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Binosaurs - Bipedal Dinosaurs and relatives

        Binosaurs is a name I call bipedal thecodonts,
dinosaurs, pterosaurs, and birds. Their bipedal nature freed
up their hands for other purposes.  However, since many of
the later, well known dinosaurs were quadrupedal, the
significance of this bipedal stage of development is often
overlooked or not even known.  Presumably, all the dinosaur
branches, as well as birds, pterosaurs and some of the
thecodont branches got their start as bipedal creatures!
        The bipedal gait I believe resulted when thecodonts
evolved an alternate approach for an erect gait.  Instead of
using hip based muscles and a flexible back (possibly a tree
jumping adaptation) like mammals, the binosaurs continued to
use the Caudi-femoralis muscles to retract their hind legs.
Heel like ankles (crocs or reverse crocs) or the  Mesotarsal
Ankle allowed the foot to rotate under the body which, when
combined with hip changes, resulted in an erect gait.  Since
they still used the tail to pull the femur back at the fourth
trochanter, the muscular weight of the tail placed their
body's center of gravity over the rear legs, allowing the
bipedal gait.
        The hands freed by the bipedal gait was a major
evolutionary step.  The free hands for the predatory
paleodinosaurs would have allowed them to reach for and catch
small animals or large insects or to hold prey as they bit
with the teeth.
        The pterosaurs were the binosaur branch which took
advantage of the hands freed due to bipedal locomotion to
occupy a niche previously denied to backboned animals - they
flew.  The ability to fly was a remarkable feat when you
think of it.  One of the rewards for the pterosaurs was that
flying insects were unaccustomed to being prey in the air.
Probably more importantly, small fish were not used to
watching above them and hence probably didn't have modern
camouflage markings.  The pterosaurs then did not need to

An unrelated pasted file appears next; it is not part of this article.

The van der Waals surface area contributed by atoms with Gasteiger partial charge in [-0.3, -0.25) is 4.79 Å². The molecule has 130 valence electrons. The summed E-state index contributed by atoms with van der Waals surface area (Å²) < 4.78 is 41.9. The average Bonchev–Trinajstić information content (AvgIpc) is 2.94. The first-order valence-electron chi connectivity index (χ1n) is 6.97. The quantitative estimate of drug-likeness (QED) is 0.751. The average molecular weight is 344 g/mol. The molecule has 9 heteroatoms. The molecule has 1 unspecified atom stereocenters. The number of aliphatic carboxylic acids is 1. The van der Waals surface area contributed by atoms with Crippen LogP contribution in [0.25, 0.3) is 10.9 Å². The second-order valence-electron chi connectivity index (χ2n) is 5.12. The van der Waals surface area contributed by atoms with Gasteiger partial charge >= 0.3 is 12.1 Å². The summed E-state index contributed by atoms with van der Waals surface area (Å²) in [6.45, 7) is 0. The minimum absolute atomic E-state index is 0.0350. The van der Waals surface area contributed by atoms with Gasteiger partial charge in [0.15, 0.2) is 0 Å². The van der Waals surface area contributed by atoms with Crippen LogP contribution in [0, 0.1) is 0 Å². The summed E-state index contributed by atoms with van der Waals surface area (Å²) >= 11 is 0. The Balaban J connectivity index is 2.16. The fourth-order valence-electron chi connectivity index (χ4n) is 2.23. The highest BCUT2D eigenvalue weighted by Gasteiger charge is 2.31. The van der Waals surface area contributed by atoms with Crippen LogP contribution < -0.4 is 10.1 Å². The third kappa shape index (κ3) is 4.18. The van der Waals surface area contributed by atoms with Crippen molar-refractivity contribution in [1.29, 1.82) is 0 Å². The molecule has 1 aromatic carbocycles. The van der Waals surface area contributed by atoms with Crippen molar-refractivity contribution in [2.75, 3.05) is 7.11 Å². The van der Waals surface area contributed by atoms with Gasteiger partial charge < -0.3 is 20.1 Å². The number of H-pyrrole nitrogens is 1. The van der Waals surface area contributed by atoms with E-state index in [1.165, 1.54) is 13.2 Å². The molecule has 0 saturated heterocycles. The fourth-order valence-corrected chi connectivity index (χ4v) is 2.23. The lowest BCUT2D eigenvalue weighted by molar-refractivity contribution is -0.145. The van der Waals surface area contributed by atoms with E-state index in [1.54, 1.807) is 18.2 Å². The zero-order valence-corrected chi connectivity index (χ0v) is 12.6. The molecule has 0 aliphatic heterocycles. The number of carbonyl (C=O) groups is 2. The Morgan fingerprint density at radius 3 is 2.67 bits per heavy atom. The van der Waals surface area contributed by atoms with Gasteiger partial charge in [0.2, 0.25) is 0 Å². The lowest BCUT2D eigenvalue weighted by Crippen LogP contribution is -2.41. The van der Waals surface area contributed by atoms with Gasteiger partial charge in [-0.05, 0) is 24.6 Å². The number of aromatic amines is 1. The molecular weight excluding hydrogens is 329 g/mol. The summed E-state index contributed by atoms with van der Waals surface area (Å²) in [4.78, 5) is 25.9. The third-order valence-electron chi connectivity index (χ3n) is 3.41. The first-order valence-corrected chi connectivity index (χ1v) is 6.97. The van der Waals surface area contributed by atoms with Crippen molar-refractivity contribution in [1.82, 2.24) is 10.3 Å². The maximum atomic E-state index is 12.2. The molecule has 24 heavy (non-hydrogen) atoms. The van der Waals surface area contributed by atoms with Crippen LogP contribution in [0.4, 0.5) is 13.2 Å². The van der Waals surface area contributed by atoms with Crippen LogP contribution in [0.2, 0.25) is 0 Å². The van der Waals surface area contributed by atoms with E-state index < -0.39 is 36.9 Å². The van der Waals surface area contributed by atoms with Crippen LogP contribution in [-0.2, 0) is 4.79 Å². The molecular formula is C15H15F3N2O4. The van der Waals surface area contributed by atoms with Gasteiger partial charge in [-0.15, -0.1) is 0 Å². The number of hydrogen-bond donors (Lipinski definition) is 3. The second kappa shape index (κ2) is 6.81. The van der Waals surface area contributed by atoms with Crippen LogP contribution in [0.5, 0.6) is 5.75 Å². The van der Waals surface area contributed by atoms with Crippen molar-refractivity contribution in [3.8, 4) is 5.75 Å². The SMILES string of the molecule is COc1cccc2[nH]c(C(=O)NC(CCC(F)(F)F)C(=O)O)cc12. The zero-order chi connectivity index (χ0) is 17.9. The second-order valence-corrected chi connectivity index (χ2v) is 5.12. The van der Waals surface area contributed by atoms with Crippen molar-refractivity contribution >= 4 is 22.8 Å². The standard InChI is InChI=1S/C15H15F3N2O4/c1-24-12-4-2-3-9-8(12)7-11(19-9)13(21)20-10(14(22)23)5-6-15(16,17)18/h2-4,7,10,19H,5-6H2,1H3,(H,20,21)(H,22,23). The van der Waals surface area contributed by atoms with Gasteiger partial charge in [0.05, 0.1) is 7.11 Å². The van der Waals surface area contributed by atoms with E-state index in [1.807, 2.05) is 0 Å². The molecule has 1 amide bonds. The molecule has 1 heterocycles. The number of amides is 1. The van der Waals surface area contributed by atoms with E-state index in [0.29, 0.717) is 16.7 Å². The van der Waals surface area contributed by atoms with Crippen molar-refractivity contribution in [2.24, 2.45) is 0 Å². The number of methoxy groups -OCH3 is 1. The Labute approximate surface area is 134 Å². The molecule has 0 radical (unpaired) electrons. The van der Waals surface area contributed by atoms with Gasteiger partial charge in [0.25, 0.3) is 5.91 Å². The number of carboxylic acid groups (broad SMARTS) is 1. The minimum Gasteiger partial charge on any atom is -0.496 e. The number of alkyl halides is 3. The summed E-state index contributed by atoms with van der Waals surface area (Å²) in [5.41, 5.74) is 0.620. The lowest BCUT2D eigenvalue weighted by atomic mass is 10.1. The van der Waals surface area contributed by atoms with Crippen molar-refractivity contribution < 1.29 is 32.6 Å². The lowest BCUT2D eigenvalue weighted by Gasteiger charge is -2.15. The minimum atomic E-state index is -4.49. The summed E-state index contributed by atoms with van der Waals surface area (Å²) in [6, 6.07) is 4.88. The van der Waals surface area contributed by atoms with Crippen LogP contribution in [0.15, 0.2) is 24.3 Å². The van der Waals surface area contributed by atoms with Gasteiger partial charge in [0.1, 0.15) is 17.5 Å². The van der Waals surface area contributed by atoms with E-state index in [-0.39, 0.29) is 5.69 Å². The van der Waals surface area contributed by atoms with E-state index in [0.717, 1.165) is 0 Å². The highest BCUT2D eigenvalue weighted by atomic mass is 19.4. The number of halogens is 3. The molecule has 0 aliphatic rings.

perfect their bipedal running motion and as a result are
often not considered as true dinosaurs because they lack an
open hip socket. Once flight was perfected, it would be
harder for any other branch to occupy this role unless it
could find an open, unfilled segment.
        Theropods, the early predatory dinosaurs had pretty
well perfected their means of bipedal locomotion and filled
the medium and large predator roles.  They changed little
from the basic bipedal design in their 160 million year
reign, unequaled by any other land predator type.  They were
so successful that no other medium, large or extra large
predators challenged them once they took over.  Some
theropods probably used the hands to grab or kill food.
Those that did such as Baryonyx walkeri tended to have more
shallow heads.  Others lost their teeth altogether.
         Ancestral birds appear to be bipedal theropod
dinosaurs (or closely related) that also used their free
hands to fly, even though the niche was already occupied..
In fact, if birds had not lost their hand claws, teeth, and
tails, before the dinosaurs died out, the predominant
predators today might well look like a theropod.
        The prosauropods, often called anchisaurs, probably
developed from the early bipedal paleodinosaur meat eaters.
Since other plant herbivores walked on four feet, leaves high
on tree branches were an untapped source of food.  This
abundant food source offered a new niche for animals that
could take advantage of it, even if it meant converting from
a meat eater to a plant eater. Prosauropods, being bipedal
and having long necks, could reach up to eat leaves in the
trees.   Their divergent thumb claws could have been used to
steady themselves (and conserve energy) on tree trunks or to
bring down branches.
        Bipedal ornithopods may have used their hands freed
up by the bipedal gait to reach up for food or to manipulate
branches.   The bipedal gait may have allowed for more speed
or agility.  However, this branch may also have been
successful because other ground foraging competitor died out
or ornithopods developed such an efficient chewing action
with their replaceable teeth.  If the bipedal gait was as
fast as I think it was, then the predentates would have used
this gait to escape predators. A fast moving herbivore should
have been successful, especially if previous herbivores were
relatively slower.
   Several branches eventually lost the bipedal gait
to large size, sauropods and some ornithopods, body armor, or
heavy head frills and horns.